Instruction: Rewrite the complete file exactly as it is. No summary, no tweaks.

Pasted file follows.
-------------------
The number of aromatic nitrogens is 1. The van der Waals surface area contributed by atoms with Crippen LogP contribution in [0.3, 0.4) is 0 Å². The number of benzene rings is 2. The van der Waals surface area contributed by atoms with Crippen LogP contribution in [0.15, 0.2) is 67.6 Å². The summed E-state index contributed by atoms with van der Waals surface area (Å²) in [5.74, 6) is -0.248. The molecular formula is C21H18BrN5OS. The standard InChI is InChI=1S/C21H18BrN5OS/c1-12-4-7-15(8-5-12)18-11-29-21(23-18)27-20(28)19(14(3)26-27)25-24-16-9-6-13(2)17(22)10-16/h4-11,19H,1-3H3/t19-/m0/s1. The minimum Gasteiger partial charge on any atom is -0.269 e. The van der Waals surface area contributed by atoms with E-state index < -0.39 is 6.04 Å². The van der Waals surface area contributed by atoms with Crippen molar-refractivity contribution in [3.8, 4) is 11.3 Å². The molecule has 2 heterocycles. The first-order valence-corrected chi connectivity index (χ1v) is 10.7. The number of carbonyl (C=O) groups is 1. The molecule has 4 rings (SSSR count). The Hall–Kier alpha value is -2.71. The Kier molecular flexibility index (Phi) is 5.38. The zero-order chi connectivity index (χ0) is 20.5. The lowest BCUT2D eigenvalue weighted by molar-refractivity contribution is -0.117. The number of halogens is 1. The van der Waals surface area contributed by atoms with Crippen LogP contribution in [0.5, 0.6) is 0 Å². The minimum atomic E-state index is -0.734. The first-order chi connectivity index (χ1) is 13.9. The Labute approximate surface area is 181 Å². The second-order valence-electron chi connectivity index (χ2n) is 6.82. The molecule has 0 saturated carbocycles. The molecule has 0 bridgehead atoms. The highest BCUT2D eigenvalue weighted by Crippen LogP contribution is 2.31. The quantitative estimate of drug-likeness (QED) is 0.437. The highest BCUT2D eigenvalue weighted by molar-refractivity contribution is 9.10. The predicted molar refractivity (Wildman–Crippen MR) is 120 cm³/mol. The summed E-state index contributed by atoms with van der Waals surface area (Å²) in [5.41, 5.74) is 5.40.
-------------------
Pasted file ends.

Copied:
The number of aromatic nitrogens is 1. The van der Waals surface area contributed by atoms with Crippen LogP contribution in [0.3, 0.4) is 0 Å². The number of benzene rings is 2. The van der Waals surface area contributed by atoms with Crippen LogP contribution in [0.15, 0.2) is 67.6 Å². The summed E-state index contributed by atoms with van der Waals surface area (Å²) in [5.74, 6) is -0.248. The molecular formula is C21H18BrN5OS. The standard InChI is InChI=1S/C21H18BrN5OS/c1-12-4-7-15(8-5-12)18-11-29-21(23-18)27-20(28)19(14(3)26-27)25-24-16-9-6-13(2)17(22)10-16/h4-11,19H,1-3H3/t19-/m0/s1. The minimum Gasteiger partial charge on any atom is -0.269 e. The van der Waals surface area contributed by atoms with E-state index < -0.39 is 6.04 Å². The van der Waals surface area contributed by atoms with Crippen molar-refractivity contribution in [3.8, 4) is 11.3 Å². The molecule has 2 heterocycles. The first-order valence-corrected chi connectivity index (χ1v) is 10.7. The number of carbonyl (C=O) groups is 1. The molecule has 4 rings (SSSR count). The Hall–Kier alpha value is -2.71. The Kier molecular flexibility index (Phi) is 5.38. The zero-order chi connectivity index (χ0) is 20.5. The lowest BCUT2D eigenvalue weighted by molar-refractivity contribution is -0.117. The number of halogens is 1. The van der Waals surface area contributed by atoms with Crippen LogP contribution in [0.5, 0.6) is 0 Å². The minimum atomic E-state index is -0.734. The first-order chi connectivity index (χ1) is 13.9. The Labute approximate surface area is 181 Å². The second-order valence-electron chi connectivity index (χ2n) is 6.82. The molecule has 0 saturated carbocycles. The molecule has 0 bridgehead atoms. The highest BCUT2D eigenvalue weighted by Crippen LogP contribution is 2.31. The quantitative estimate of drug-likeness (QED) is 0.437. The highest BCUT2D eigenvalue weighted by molar-refractivity contribution is 9.10. The predicted molar refractivity (Wildman–Crippen MR) is 120 cm³/mol. The summed E-state index contributed by atoms with van der Waals surface area (Å²) in [5.41, 5.74) is 5.40.